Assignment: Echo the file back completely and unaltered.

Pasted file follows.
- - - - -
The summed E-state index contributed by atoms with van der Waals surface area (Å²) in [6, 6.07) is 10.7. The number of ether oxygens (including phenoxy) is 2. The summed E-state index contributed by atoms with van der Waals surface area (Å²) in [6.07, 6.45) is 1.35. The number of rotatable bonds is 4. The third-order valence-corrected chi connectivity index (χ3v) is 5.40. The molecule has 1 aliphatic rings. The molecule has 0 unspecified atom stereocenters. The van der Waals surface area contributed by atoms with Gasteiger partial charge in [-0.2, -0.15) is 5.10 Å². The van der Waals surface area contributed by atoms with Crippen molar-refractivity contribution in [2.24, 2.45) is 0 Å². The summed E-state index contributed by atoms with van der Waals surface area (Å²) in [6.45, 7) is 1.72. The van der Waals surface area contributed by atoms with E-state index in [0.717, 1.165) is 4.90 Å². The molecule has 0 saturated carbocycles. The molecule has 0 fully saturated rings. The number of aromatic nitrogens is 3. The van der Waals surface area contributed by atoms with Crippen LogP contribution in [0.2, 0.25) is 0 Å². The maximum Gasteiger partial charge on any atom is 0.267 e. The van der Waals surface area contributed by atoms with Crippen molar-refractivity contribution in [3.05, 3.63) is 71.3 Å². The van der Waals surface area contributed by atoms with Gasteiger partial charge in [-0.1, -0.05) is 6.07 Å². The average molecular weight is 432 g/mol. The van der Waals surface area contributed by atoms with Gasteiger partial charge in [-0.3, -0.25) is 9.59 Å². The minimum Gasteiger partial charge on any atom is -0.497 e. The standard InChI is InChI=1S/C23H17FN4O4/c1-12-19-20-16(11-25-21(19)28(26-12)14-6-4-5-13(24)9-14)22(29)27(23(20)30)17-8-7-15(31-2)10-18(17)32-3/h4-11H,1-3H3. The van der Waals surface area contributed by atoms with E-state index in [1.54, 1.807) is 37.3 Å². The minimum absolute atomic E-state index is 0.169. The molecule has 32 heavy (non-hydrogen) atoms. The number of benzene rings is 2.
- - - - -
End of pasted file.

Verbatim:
The summed E-state index contributed by atoms with van der Waals surface area (Å²) in [6, 6.07) is 10.7. The number of ether oxygens (including phenoxy) is 2. The summed E-state index contributed by atoms with van der Waals surface area (Å²) in [6.07, 6.45) is 1.35. The number of rotatable bonds is 4. The third-order valence-corrected chi connectivity index (χ3v) is 5.40. The molecule has 1 aliphatic rings. The molecule has 0 unspecified atom stereocenters. The van der Waals surface area contributed by atoms with Gasteiger partial charge in [-0.2, -0.15) is 5.10 Å². The van der Waals surface area contributed by atoms with Crippen molar-refractivity contribution in [2.24, 2.45) is 0 Å². The summed E-state index contributed by atoms with van der Waals surface area (Å²) in [6.45, 7) is 1.72. The van der Waals surface area contributed by atoms with E-state index in [0.717, 1.165) is 4.90 Å². The molecule has 0 saturated carbocycles. The molecule has 0 fully saturated rings. The number of aromatic nitrogens is 3. The van der Waals surface area contributed by atoms with Crippen LogP contribution in [0.2, 0.25) is 0 Å². The maximum Gasteiger partial charge on any atom is 0.267 e. The van der Waals surface area contributed by atoms with Crippen molar-refractivity contribution in [3.05, 3.63) is 71.3 Å². The van der Waals surface area contributed by atoms with Gasteiger partial charge in [-0.1, -0.05) is 6.07 Å². The average molecular weight is 432 g/mol. The van der Waals surface area contributed by atoms with Gasteiger partial charge in [-0.3, -0.25) is 9.59 Å². The minimum Gasteiger partial charge on any atom is -0.497 e. The standard InChI is InChI=1S/C23H17FN4O4/c1-12-19-20-16(11-25-21(19)28(26-12)14-6-4-5-13(24)9-14)22(29)27(23(20)30)17-8-7-15(31-2)10-18(17)32-3/h4-11H,1-3H3. The van der Waals surface area contributed by atoms with E-state index in [1.54, 1.807) is 37.3 Å². The minimum absolute atomic E-state index is 0.169. The molecule has 32 heavy (non-hydrogen) atoms. The number of benzene rings is 2.